Chris Dreyer

Yeah. And I think those values that just, it really comes across really natural that you know, that you’re truly giving back. And I’ve seen, you know, I read somewhere that you have been doing bike and car seat giveaway since like 2011 or 12 for a long time.

Gordon McKernan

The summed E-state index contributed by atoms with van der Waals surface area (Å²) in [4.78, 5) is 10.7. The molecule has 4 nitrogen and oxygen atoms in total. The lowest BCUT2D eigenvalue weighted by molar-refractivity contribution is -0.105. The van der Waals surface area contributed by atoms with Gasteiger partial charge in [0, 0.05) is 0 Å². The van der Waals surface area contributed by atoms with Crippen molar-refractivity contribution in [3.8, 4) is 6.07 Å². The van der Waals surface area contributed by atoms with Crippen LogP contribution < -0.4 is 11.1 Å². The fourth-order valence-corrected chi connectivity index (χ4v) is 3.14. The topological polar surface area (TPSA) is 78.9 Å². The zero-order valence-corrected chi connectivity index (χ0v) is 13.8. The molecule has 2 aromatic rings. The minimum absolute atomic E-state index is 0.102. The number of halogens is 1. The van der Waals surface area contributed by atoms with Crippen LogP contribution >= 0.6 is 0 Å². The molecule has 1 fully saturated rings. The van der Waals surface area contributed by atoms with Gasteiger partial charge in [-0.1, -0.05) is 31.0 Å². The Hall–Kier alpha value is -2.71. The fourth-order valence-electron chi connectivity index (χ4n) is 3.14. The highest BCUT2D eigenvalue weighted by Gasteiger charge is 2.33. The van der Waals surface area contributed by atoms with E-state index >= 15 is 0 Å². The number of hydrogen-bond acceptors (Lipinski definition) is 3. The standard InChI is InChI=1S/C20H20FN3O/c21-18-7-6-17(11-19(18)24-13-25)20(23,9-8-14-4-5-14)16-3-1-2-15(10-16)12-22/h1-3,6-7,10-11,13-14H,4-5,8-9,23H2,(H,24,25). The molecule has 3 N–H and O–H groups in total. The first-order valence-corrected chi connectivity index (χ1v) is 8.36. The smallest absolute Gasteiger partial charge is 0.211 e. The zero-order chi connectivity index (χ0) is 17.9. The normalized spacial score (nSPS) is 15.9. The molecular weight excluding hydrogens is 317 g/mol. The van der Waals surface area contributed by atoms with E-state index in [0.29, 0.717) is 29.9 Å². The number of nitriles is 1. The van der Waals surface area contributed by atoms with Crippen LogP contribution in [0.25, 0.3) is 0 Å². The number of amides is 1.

For probably 10 years and we usually give about four to 500 bikes away and we give car seats away. So we’ve probably, you know, three, four or 5,000 bikes over the years giving away. Or I give a Bible away at every settlement, we’re over 50,000 Bibles and given away, and the seat giveaway. So that, yeah, that’s part of it. Unfortunately this year with COVID we were not able to do our bike giveaway, we’re having to just give Christmas meals and Christmas dinners. It was too hard to figure out the state, the, um, of the winners of the bikes, um, during COVID times, cause we do a big deal. It’s not just, oh, you come get a bike and then you’d get out there. There’s pictures. There’s all sorts of things to eat and we have a petting farm thing. And so that’s the big deal. And there’s a lot of interaction between our offices where it’s all occurred and the people, and I just couldn’t figure out a safe way to do that this year. So we put it off for a year. We’ll hopefully, you know, do it again next year. And this year we’re giving away about 300 Christmas dinners across the state where literally you just have to drive up in our parking lot and we’re going to walk out and put your meal in your trunk or your back seat and give you a few things and what you know, with masks and gloves and you’ll be safe and can drive off.